Acacia farinosa

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Acacia farinosa
Acacia farinosa.jpg
Scientific classification
Kingdom: Plantae
(unranked): Angiosperms
(unranked): Eudicots
(unranked): Rosids
Order: Fabales
Family: Fabaceae
Genus: Acacia
Species: A. farinosa
Binomial name
Acacia farinosa
Lindl.[1]
Synonyms

Racosperma farinosa Pedley

Acacia farinosa, commonly known as mealy wattle, is a shrub that is endemic to Australia.[2] It grows to between 1 and 2 metres high and has ascending phyllodes.[2] The yellow globular flowerheads generally appear between August and October in its native range.[3] These are followed by curled and twisted pods which are up to 6 cm long and 2-3 mm wide.[2]

The species was formally described by English botanist John Lindley in 1838 from material collected on Thomas Mitchell's expedition near Lake Charm, Victoria in 1836.[1] The description was published in Mitchell's Three Expeditions into the interior of Eastern Australia. The name Acacia whanii F.Muell. ex Benth. has been misapplied to this species.[1]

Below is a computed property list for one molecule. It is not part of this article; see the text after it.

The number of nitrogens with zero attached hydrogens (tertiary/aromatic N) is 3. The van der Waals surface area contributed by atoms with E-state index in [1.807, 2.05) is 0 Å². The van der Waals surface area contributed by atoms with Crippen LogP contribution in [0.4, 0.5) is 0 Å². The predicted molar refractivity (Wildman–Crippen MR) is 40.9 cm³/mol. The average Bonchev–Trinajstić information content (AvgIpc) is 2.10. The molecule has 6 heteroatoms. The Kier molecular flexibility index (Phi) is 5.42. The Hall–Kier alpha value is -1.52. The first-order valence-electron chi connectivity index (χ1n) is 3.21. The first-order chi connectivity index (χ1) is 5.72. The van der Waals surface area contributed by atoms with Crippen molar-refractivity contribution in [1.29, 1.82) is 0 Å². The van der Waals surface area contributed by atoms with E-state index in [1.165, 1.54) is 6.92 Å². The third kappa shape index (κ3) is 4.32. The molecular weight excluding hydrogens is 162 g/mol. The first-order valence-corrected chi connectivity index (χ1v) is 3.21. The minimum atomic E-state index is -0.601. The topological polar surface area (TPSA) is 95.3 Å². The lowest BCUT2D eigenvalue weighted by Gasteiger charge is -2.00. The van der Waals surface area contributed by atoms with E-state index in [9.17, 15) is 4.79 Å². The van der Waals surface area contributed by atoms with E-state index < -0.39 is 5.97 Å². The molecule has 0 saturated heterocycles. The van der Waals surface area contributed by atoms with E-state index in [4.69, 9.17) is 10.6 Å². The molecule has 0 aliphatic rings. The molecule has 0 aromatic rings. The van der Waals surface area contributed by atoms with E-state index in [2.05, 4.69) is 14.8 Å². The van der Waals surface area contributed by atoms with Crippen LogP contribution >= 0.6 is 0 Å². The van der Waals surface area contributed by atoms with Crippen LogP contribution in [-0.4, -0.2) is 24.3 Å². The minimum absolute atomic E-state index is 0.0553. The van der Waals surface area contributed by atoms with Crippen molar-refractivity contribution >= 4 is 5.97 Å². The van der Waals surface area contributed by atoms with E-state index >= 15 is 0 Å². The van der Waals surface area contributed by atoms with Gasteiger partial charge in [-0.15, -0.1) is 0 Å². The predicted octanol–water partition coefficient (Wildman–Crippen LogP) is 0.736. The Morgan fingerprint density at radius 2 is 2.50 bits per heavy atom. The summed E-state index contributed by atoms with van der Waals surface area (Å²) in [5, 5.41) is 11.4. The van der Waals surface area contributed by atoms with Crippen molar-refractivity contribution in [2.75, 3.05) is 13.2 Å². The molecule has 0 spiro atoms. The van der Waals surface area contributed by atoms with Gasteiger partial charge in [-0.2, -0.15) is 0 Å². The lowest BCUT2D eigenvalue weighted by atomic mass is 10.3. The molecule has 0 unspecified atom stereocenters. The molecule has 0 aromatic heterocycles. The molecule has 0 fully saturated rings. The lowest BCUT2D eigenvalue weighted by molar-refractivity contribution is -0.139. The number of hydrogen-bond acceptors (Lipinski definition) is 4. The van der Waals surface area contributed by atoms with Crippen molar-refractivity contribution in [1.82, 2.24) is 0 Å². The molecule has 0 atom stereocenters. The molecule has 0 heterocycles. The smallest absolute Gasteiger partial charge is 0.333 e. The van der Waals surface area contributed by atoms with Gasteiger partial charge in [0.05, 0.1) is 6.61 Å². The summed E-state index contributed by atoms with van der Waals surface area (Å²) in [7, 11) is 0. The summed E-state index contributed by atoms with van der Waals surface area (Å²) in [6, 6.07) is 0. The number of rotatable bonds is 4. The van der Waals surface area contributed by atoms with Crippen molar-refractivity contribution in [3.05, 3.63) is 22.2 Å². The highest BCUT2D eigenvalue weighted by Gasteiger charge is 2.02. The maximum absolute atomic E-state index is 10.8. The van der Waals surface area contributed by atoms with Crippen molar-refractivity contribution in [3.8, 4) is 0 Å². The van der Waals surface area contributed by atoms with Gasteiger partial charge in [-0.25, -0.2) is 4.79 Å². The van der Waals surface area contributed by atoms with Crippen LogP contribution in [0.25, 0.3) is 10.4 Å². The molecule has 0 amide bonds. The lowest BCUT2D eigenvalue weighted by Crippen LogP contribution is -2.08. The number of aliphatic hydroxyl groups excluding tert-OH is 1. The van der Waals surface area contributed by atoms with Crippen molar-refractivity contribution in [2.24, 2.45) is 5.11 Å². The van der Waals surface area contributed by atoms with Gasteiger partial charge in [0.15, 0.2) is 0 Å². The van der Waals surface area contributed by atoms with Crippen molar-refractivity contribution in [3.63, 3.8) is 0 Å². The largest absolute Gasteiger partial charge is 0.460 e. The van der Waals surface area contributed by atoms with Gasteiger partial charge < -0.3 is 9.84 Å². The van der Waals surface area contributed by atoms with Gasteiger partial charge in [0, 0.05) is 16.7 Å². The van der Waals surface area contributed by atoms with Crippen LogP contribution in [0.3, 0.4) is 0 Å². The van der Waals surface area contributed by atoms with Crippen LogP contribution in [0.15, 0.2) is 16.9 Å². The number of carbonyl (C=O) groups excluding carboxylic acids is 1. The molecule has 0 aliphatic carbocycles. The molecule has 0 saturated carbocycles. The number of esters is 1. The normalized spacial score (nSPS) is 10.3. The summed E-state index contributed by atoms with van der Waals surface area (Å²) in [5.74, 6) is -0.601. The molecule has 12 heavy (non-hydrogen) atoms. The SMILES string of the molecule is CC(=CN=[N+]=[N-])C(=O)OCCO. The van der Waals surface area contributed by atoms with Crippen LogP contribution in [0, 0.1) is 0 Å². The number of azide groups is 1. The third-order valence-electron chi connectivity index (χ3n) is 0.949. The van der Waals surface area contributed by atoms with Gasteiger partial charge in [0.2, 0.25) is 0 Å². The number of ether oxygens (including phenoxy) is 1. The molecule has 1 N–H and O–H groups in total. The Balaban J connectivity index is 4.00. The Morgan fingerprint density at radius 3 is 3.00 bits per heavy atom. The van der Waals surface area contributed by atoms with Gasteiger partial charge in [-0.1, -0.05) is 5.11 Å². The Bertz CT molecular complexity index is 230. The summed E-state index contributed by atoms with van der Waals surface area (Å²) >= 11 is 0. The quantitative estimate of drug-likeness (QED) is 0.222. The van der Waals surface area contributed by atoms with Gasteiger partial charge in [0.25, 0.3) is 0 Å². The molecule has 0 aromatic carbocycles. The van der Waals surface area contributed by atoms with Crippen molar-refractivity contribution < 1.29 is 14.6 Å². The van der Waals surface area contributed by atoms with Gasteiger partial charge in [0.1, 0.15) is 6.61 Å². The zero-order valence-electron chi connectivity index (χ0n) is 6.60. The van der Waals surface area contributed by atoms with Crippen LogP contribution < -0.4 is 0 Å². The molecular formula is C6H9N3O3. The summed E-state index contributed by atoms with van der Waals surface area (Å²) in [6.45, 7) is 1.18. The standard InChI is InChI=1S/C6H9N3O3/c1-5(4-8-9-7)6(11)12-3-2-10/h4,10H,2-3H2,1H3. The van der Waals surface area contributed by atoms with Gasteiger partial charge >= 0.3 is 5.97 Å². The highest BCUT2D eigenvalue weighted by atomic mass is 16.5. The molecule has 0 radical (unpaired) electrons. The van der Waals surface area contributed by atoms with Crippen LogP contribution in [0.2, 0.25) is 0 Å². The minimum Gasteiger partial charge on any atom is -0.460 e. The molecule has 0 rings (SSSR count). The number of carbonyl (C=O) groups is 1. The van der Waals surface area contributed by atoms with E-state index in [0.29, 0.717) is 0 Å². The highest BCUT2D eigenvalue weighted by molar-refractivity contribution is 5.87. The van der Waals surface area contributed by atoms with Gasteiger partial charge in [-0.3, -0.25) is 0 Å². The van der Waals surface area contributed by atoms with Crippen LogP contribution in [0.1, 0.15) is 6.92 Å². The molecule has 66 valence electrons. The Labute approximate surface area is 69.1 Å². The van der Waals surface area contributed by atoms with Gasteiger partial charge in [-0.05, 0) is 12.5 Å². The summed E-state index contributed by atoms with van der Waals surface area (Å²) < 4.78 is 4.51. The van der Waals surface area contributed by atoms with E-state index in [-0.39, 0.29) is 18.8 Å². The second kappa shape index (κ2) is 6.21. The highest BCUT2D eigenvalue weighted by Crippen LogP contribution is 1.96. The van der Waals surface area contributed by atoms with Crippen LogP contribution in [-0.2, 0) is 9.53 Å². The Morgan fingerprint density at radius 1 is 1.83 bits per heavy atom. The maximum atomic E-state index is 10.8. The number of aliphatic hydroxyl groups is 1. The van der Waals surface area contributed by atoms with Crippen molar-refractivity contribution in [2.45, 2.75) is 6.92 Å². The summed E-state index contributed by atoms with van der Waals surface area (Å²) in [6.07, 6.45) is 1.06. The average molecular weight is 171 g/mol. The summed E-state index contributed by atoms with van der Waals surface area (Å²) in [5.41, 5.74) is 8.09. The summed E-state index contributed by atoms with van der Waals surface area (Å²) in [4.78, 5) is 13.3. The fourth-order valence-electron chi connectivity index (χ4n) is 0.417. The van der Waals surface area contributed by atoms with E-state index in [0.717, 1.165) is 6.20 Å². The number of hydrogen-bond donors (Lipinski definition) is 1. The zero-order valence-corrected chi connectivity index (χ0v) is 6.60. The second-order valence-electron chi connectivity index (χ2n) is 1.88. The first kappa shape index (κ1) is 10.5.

The species occurs naturally in shrubland and woodland in South Australia and Victoria.[2] It often occurs in association with Eucalyptus incrassata and Melaleuca uncinata.[3]

Cultivation[edit]

The species may be used as a groundcover in coastal areas.[3]

References[edit]

  1. ^ a b c "Acacia farinosa". Australian Plant Name Index (APNI), IBIS database. Centre for Plant Biodiversity Research, Australian Government, Canberra. Retrieved 2009-09-17. 
  2. ^ a b c d "Acacia farinosa". World Wide Wattle. Retrieved 2009-09-17. 
  3. ^ a b c "Acacia farinosa". Electronic Flora of South Australia Fact Sheet. State Herbarium of South Australia. Retrieved 2009-09-17.